Alzheimer’s disease (AD) is the principal cause of dementia in the elderly; however, its prevalence is increasing due to the fact that current pharmaceuticals used to manage the symptoms are not capable of preventing, halting, or reversing disease progression. In the last decade, evidence has accumulated to support the hypothesis that a primary cerebral vascular dysfunction initiates the cascade of events that leads to neuronal injury and the subsequent cognitive decline observed in AD. The mechanisms underlying these vascular defects and their relationship with neurodegeneration are still poorly understood however. It is pathologically known that cerebrovascular dysfunctions can induce the deposition of amyloid-β (Aβ), an amyloidogenic and toxic peptide that in turn causes cerebrovascular degeneration. Mammalian cells regulate proteostasis and the functioning of intracellular organelles through diverse mechanisms such as the Unfolded Protein Response, the Ubiquitin-Proteasome System and autophagy; however, when these mechanisms cannot compensate for perturbations in homeostasis, the cell undergoes programmed death via apoptosis. This review summarizes recent studies that together correlate the deregulation of protein quality control pathways with dysfunction of vascular endothelial cells of the brain in AD, thus supporting the hypothesis that it is the vicious, progressive failure of the proteostatic network and endothelial activation that underlies the cerebrovascular changes that symptomize AD.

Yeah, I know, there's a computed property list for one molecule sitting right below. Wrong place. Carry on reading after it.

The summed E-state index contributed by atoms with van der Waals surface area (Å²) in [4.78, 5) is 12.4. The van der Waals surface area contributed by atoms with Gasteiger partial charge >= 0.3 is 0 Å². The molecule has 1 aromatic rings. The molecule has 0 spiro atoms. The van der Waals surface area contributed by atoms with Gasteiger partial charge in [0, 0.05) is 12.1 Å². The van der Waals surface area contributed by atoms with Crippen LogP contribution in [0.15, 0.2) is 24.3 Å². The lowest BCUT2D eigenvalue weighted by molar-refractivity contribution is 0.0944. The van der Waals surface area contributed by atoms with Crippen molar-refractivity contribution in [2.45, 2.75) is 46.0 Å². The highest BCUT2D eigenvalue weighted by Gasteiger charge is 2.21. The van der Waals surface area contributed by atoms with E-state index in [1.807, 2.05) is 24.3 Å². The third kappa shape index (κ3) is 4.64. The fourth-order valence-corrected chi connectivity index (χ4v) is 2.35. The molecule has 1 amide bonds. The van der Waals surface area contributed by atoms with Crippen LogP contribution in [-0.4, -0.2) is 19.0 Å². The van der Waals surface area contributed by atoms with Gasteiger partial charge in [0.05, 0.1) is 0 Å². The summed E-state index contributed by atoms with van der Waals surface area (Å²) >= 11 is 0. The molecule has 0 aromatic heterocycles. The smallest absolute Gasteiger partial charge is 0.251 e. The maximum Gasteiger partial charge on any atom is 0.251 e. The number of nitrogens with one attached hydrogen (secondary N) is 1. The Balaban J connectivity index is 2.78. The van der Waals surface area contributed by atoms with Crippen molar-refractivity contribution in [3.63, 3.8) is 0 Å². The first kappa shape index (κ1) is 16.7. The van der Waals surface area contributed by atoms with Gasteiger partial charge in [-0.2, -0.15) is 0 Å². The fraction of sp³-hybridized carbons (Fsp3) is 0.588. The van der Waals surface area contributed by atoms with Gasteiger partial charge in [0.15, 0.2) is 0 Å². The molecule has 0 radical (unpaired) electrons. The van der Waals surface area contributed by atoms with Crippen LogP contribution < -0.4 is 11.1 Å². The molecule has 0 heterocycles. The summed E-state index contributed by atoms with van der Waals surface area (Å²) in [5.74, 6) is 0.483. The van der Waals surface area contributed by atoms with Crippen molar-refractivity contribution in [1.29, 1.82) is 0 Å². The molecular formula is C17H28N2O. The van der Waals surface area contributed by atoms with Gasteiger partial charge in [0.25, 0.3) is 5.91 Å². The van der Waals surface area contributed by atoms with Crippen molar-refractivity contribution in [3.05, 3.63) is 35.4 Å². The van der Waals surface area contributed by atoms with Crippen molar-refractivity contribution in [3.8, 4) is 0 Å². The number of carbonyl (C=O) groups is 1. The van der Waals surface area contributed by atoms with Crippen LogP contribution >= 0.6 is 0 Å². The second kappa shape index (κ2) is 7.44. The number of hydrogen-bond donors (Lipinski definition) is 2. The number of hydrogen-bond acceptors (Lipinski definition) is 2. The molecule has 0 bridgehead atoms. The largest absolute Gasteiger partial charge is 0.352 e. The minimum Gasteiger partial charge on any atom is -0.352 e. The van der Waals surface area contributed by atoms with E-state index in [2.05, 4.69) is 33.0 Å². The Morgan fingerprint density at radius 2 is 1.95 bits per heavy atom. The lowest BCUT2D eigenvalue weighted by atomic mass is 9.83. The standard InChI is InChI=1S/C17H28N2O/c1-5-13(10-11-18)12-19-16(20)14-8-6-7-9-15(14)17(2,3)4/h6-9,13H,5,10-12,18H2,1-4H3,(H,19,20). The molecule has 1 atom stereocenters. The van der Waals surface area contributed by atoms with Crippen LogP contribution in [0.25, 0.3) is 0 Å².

Financed by the National Centre for Research and Development under grant No. SP/I/1/77065/10 by the strategic scientific research and experimental development program:
SYNAT - “Interdisciplinary System for Interactive Scientific and Scientific-Technical Information”.